Our far South – Antipodes and Bounty Islands: dots of importance

Our far South – Antipodes and Bounty Islands: dots of importance

I awoke on the morning of 6 March to discover that we had very rapid progress over night and were approaching the rugged columnular basalt cliffs of the Antipodes Island, crowned with green tussocks. The home to the Antipodean albatross,the Antipodes Island parakeet and the erect-crested penguin (to name just a few of the birds!). It is almost pest free, but sadly mice still live in this barren place.

Furseal. Photo Anton van Helden, copyright Te Papa.

The only native mammals found on shore here are elephant seals and the New Zealand and Sub-Antarctic furseals. 1804 saw the first sealing gang arrive at the Antipodes. This American gang killed about 60,000 seals over the course of the year they were stationed on the islands. While the location of prime sealing grounds was jealously guarded at the time, the evidence they took home led to a sealing boom on the islands.

After 1807 sealing was occasional and catches small. By the 1830s seals were all but wiped out and sealing in the Antipodes came to an end.

Incredibly sealing in the Southern oceans saw some 7 million furseals (Arctocephalus spp.) were killed for their skins. Essentially by 1830 all populations of furseals were so depleted to make fursealing unecomonic.

Bounty Island shag. Photo Anton van Helden, copyright Te Papa.

Populations of furseals have bounced back, but interestingly it seems that the Bounty Islands may be the main breeding area with the Antipodes islands being primarily a haul-out area.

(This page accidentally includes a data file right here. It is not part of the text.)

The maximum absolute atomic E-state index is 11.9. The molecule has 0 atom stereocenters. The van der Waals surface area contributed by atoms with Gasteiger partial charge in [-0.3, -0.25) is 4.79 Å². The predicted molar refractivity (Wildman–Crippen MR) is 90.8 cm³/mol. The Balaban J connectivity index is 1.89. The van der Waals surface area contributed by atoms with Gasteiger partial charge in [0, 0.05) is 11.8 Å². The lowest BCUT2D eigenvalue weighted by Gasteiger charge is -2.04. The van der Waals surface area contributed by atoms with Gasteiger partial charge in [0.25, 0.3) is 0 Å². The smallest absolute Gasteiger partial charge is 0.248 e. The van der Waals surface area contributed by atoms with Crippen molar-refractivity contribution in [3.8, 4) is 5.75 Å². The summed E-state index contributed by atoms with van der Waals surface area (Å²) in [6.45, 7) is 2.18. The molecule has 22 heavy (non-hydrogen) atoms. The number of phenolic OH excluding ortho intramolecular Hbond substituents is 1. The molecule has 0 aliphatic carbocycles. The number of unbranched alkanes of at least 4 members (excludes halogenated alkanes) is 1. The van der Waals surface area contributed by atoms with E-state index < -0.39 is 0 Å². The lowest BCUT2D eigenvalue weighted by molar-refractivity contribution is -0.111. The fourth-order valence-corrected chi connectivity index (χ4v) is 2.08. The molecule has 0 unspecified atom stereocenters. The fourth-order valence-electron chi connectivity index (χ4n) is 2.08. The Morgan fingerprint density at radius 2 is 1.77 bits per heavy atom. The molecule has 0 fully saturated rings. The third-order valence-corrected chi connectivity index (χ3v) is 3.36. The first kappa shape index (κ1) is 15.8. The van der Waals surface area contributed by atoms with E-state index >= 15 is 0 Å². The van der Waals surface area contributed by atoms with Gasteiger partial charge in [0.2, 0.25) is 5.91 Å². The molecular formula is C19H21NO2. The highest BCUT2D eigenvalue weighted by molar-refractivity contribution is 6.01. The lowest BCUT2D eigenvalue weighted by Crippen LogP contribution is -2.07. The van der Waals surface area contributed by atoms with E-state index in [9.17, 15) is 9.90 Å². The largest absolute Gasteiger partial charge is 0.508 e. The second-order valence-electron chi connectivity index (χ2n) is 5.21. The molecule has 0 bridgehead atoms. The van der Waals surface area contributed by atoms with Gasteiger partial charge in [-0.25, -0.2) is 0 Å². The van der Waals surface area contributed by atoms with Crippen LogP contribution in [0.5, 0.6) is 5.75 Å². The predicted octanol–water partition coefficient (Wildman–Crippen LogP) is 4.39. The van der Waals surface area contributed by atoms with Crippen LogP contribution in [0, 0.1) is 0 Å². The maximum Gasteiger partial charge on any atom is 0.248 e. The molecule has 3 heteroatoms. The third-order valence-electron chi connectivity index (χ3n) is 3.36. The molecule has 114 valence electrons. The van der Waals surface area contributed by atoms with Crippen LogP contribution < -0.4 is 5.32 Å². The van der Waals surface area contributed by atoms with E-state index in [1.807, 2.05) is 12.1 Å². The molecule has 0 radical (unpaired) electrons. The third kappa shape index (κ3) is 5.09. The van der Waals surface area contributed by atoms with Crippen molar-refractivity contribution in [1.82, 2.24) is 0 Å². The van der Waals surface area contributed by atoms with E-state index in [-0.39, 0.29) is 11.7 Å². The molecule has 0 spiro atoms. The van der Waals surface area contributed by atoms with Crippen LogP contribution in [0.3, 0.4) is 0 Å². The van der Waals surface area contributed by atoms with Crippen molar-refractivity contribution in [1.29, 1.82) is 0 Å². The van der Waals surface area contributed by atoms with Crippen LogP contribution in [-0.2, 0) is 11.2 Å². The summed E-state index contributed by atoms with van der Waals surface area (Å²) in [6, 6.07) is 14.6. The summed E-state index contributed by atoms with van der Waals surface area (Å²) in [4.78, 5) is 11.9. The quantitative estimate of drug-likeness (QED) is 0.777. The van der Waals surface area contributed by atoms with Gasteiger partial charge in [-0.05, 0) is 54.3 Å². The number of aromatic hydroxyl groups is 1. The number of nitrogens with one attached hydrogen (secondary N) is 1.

The erect-crested penguins endemic to the islands, and like many penguin species, they are showing signs of decline.

Once again after a night of travel we found ourselves in the early hours of the morning at our next location, the jagged and totally inhospitable looking Bounty islands.

Bounty Islands.

These are projections of rock sticking out of the sea, yet home to numerous furseals, Salvin’s albatross and their very own shag.

Sadly we could not go ashore on Spider island in the group to look for the species of Spider that Phil Sirvid would have liked me to collect.

Sadly our trip now is coming to an end and this will be my last blog post from the boat. It will be weird to be on land again in just a couple of days.

Salvin’s albatross. Photo Anton van Helden, copyright Te Papa.

1 Comment

  1. What fabulous photos and great stories these blogs have been. Many thanks Anton.

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